The British have been hit by a number of price hikes over the past few weeks, but for motorists at least, there is good news: the cost of car insurance is falling.
Research by bewrtten.com found that the average car insurance premium has fallen by £ 100 over the past 12 months, to a six-year low.
Prices are down 16% year over year – the biggest quarterly decline since 2014, according to the comparison site.
The average premium is now £ 514 for UK drivers.
That will be a welcome saving for households whose gasoline prices have climbed to an eight-year high and energy bills have skyrocketed.
The latest auto insurance price index found that motorists in Inner London, Manchester and Merseyside saw the largest reductions in insurance costs.
Motorists in the capital could see their premiums drop as much as £ 164 year-on-year – but it’s still the most expensive place in the UK to insure a car with an average cost of £ 804.
Those in Wales have seen the smallest drop in prices at £ 53, but their premiums are much cheaper, averaging £ 346.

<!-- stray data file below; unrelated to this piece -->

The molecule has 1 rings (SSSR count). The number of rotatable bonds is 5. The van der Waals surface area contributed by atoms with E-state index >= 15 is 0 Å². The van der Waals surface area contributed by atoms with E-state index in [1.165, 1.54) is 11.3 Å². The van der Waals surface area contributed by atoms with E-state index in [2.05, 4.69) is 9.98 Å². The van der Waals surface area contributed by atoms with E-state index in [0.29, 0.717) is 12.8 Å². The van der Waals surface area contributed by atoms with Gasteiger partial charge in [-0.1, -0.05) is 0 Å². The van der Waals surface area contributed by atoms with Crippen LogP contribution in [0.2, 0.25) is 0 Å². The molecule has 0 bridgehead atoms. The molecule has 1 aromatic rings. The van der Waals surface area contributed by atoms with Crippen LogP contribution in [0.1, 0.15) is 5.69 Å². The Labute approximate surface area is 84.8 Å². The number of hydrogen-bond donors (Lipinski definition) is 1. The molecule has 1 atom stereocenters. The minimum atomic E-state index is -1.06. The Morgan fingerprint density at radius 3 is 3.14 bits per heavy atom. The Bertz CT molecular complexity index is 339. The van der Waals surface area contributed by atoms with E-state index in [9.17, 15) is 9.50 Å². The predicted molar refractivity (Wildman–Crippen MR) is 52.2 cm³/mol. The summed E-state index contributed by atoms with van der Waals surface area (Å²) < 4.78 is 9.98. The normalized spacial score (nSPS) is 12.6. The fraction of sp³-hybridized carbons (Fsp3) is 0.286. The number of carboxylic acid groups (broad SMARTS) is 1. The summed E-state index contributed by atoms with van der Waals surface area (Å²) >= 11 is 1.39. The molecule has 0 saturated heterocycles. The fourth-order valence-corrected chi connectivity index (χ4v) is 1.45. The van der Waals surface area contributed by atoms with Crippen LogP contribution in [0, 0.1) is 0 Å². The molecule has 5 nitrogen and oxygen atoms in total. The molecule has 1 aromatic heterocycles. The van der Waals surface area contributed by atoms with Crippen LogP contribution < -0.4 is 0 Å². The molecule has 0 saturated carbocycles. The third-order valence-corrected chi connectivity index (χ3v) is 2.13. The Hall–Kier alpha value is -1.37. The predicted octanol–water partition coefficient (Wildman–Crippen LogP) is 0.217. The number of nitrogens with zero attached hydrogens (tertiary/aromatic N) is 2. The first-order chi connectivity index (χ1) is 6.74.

Younger drivers, who pay the most for insurance, also saw premiums fall by 11% in the past year. The average premium has dropped by £ 176 to a still expensive £ 1,379 a year.
Male drivers have seen a larger drop in insurance costs, by £ 103 to an average of £ 549. In the meantime, the average premium for women drivers will drop by £ 88 to £ 456 per year.
The Covid pandemic is a major reason auto insurance costs have come down.
With last year’s bans, many people drove far less than usual, which means fewer claims have been made.
According to Confused.com, the police even reported a 26% decrease in the number of traffic accidents they handled.
As a result, the effort for insurers has decreased in the past year and they can reflect this in their prices.
But people are being urged to get a decent deal now as prices could go up in January when new rules go into effect.
Martin Lewis is one of those experts who warn drivers not to look around now, even if their policy does not need to be renewed yet.
From the new year onwards, insurers will have to charge new and existing customers the same price.
Historically, people who stayed with their insurers year after year without haggling paid compared to those who looked around.
New customers were offered significantly cheaper offers in order to induce them to switch providers.
But new rules put in place by financial regulators will remove loyalty penalties.
While this may seem positive, it could pocket a few people.